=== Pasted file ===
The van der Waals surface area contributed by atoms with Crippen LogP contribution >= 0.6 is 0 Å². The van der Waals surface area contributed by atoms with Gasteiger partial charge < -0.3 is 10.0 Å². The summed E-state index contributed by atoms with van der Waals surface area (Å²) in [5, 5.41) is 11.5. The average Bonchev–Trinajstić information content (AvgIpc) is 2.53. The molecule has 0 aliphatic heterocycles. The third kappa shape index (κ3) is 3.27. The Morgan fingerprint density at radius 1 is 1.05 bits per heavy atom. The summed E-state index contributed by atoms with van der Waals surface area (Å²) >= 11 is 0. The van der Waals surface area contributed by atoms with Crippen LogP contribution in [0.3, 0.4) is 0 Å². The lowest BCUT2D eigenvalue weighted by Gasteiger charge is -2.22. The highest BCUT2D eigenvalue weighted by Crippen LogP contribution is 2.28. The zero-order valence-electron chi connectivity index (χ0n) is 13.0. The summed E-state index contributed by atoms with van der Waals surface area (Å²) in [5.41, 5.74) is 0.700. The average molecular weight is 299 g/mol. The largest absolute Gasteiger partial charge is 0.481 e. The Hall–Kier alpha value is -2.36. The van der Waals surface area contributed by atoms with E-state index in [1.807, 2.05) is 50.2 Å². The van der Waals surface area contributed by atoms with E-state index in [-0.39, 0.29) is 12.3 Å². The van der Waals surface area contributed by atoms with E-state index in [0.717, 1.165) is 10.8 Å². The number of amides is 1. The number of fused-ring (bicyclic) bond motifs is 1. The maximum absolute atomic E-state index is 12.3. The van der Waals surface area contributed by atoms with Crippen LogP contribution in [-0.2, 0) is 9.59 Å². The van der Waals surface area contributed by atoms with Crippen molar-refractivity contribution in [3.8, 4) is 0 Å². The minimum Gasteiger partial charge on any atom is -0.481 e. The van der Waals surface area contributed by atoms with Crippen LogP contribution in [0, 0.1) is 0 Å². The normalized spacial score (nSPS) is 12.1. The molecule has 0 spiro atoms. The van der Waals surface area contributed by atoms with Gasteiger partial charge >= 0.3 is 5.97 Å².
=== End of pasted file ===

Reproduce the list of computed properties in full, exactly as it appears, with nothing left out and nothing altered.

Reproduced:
The van der Waals surface area contributed by atoms with Crippen LogP contribution >= 0.6 is 0 Å². The van der Waals surface area contributed by atoms with Gasteiger partial charge < -0.3 is 10.0 Å². The summed E-state index contributed by atoms with van der Waals surface area (Å²) in [5, 5.41) is 11.5. The average Bonchev–Trinajstić information content (AvgIpc) is 2.53. The molecule has 0 aliphatic heterocycles. The third kappa shape index (κ3) is 3.27. The Morgan fingerprint density at radius 1 is 1.05 bits per heavy atom. The summed E-state index contributed by atoms with van der Waals surface area (Å²) >= 11 is 0. The van der Waals surface area contributed by atoms with Crippen LogP contribution in [0.3, 0.4) is 0 Å². The lowest BCUT2D eigenvalue weighted by Gasteiger charge is -2.22. The highest BCUT2D eigenvalue weighted by Crippen LogP contribution is 2.28. The zero-order valence-electron chi connectivity index (χ0n) is 13.0. The summed E-state index contributed by atoms with van der Waals surface area (Å²) in [5.41, 5.74) is 0.700. The average molecular weight is 299 g/mol. The largest absolute Gasteiger partial charge is 0.481 e. The Hall–Kier alpha value is -2.36. The van der Waals surface area contributed by atoms with E-state index in [1.807, 2.05) is 50.2 Å². The van der Waals surface area contributed by atoms with E-state index in [-0.39, 0.29) is 12.3 Å². The van der Waals surface area contributed by atoms with E-state index in [0.717, 1.165) is 10.8 Å². The number of amides is 1. The number of fused-ring (bicyclic) bond motifs is 1. The maximum absolute atomic E-state index is 12.3. The van der Waals surface area contributed by atoms with Crippen LogP contribution in [-0.2, 0) is 9.59 Å². The van der Waals surface area contributed by atoms with Crippen molar-refractivity contribution in [3.8, 4) is 0 Å². The minimum Gasteiger partial charge on any atom is -0.481 e. The van der Waals surface area contributed by atoms with Crippen LogP contribution in [0, 0.1) is 0 Å². The normalized spacial score (nSPS) is 12.1. The molecule has 0 spiro atoms. The van der Waals surface area contributed by atoms with Gasteiger partial charge >= 0.3 is 5.97 Å².